There has been a lot of hub-bub in Oregon over the last couple of months regarding the Total Solar Eclipse that has a path of totality right through the state. I have had several offers to travel 50 miles and camp out with 1 million other gawkers who plan on visiting this state to see the eclipse from an extraordinary view.
I declined each offer. There were several reasons;
- Never been camping. I live the rural life already, if I wanted to rough it I would turn off the circuit breakers (I already think that happens naturally enough on its own).
- Don’t relish the thought of sleeping next to a bunch of strangers in the middle of a field on damp ground without my coffee pot brewing automatically in the morning.
- Willing to do without what could end up being gridlock on every road in the state.
Although we are not directly in the path of totality, we should be able to see the sight from right here on the farm with re-runs on the Science Channel, the NASA Channel and each one of our local news channels. And that is exactly what we plan on doing.
Everyone stay safe out there and respect the great outdoors. I look forward to hearing about all the adventures once you get unpacked and have a good shower taken…
Ah, the figs are so good! But in this household, I am the only one that enjoys them so much and I really loaded up from my old high school chum.
So aside from eating as many as I can while they are fresh, I filled the dehydrator with a load of the sweet fruit.
I did not treat them with any preservatives or sweeteners, I simply sliced to approximately even sized pieces and loaded them into the dehydrator.
They look very pretty now, but after the drying process will be much darker and not so showy.
18-24 hours and the figs should be dry enough to package into airtight bags where their extended sweetness will last several months.
The whole family loves green beans. We enjoy fresh ones right off the plant, make simple stir fry recipes with tons of green beans, lightly saute with garlic and a crumble of bacon, I could go on and on.
We also like to have quite a bit of beans frozen so that we can savor the summer flavor all winter long.
This last picking gave us enough green beans for two meals plus two gallon sized bags to be put into the freezer for wintertime.
Usually we go through about 10 of these gallon bags a year so I will have to make sure to keep the beans irrigated and picked every couple of days to ensure that the harvest will continue for several more weeks.
The time has come for our loaner herd to return home since the grass supply has dried up with the summer weather.
Three cows, two calves and a yearling bull were all loaded up at the neighbor farm about 20 miles from the farm. They had done a good job cleaning up all the extra growth around the barnyards and into the pastures.
Once home the cows and calves were turned out into the main herd and the bull was moved into the bull pen with another bull about the same age. The first hour of their return yielded a lot of pushing, shoving, sniffing and chasing but they have all calmed down quickly and by dinner time all was well once again on the farm.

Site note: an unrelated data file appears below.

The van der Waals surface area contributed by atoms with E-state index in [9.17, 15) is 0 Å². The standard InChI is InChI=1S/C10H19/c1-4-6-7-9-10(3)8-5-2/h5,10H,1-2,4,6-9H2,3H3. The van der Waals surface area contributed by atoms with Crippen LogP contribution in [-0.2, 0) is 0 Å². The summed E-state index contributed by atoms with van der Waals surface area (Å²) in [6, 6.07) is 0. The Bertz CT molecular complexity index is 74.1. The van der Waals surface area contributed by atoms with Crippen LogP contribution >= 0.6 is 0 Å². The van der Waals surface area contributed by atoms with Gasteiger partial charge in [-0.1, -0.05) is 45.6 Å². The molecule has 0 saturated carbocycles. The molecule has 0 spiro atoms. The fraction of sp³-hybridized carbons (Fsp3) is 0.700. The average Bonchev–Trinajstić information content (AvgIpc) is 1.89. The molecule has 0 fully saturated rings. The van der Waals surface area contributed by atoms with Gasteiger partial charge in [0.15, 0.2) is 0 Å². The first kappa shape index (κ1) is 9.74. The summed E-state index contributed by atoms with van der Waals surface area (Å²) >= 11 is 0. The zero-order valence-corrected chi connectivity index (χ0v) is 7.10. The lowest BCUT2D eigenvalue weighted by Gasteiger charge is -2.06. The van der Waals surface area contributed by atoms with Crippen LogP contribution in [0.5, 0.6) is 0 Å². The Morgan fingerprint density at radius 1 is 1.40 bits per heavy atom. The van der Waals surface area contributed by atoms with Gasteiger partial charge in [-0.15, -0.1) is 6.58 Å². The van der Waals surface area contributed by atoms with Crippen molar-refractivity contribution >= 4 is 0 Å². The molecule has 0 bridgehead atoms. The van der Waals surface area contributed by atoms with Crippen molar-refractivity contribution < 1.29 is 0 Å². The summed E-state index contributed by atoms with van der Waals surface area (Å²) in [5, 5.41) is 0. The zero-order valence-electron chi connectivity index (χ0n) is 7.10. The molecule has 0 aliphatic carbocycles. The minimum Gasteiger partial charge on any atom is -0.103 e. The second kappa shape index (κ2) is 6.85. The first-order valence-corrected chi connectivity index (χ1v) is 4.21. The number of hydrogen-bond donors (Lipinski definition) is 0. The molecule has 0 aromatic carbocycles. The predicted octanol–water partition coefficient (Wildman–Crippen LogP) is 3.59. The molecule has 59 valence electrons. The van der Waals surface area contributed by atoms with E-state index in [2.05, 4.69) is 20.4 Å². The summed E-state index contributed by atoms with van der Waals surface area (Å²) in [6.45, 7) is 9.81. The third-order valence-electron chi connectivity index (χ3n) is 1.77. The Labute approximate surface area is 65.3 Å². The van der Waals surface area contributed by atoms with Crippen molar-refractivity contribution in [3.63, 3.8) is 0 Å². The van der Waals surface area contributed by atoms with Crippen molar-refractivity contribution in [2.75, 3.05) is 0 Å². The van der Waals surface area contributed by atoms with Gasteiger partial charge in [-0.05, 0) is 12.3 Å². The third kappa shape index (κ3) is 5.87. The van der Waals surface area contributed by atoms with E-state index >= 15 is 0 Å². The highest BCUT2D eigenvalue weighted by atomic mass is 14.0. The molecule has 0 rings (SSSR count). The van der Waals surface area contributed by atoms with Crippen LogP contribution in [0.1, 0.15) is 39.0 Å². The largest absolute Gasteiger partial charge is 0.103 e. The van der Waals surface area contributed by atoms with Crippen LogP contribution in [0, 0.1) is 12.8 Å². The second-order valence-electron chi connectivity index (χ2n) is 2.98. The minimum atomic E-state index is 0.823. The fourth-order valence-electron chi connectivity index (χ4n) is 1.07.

My attempt at growing figs began about 6 years ago. A friend convinced me that I could indeed grow my own delicious and somewhat exotic (for me) fruit. I had been sure that being in the Coast Range next to the Nehalem River would not be suitable for that kind of tree and had up until that point, bothered every friend and relative in the Willamette Valley to snag my fair share each year as they ripened. Continue reading
I took a few days off last week and went bummin’ around. It was delightful to get away for a change and especially to let others cook and clean for me during a break from the farm.
But now it is back to reality and the garden is hopelessly overgrown.
Today will be spent harvesting and cleaning up the rows of veggies, picking up apples from under the trees and discarding anything over-sized to the cows (torpedo sized zuchinni, anyone?).
The herd from the show barn are already standing by the fence line, waiting rather impatiently for a tidbit to be thrown their way so it is time to get to work!
The tree that I had told you about last week about the old sump showing signs of the fire that swept across our hillside many years ago is now ready to be cut down.
Since the old, rotten stump that the tree grew out of, Mike had to use a little imagination to be able to get to the spot where the tree needed to be cut.
The orange that you see about mid-picture is the saw sitting on top the rotted part of the old stump. The cut will need to be about one foot above where the saw is right now.
By levering the blade and running the caterpillar at a slight angle up the rotten tree, he was able to make a solid base to stand on while making the falling cuts.
This dangerous tree fell right where planned and did not harm any of the trees that are still growing healthy around this spot. We will be planting a few new trees around this open area to keep the forest well-stocked. What is left of the old stump and the remnants of this tree will stay in place in the forest to decay and feed the rest of area.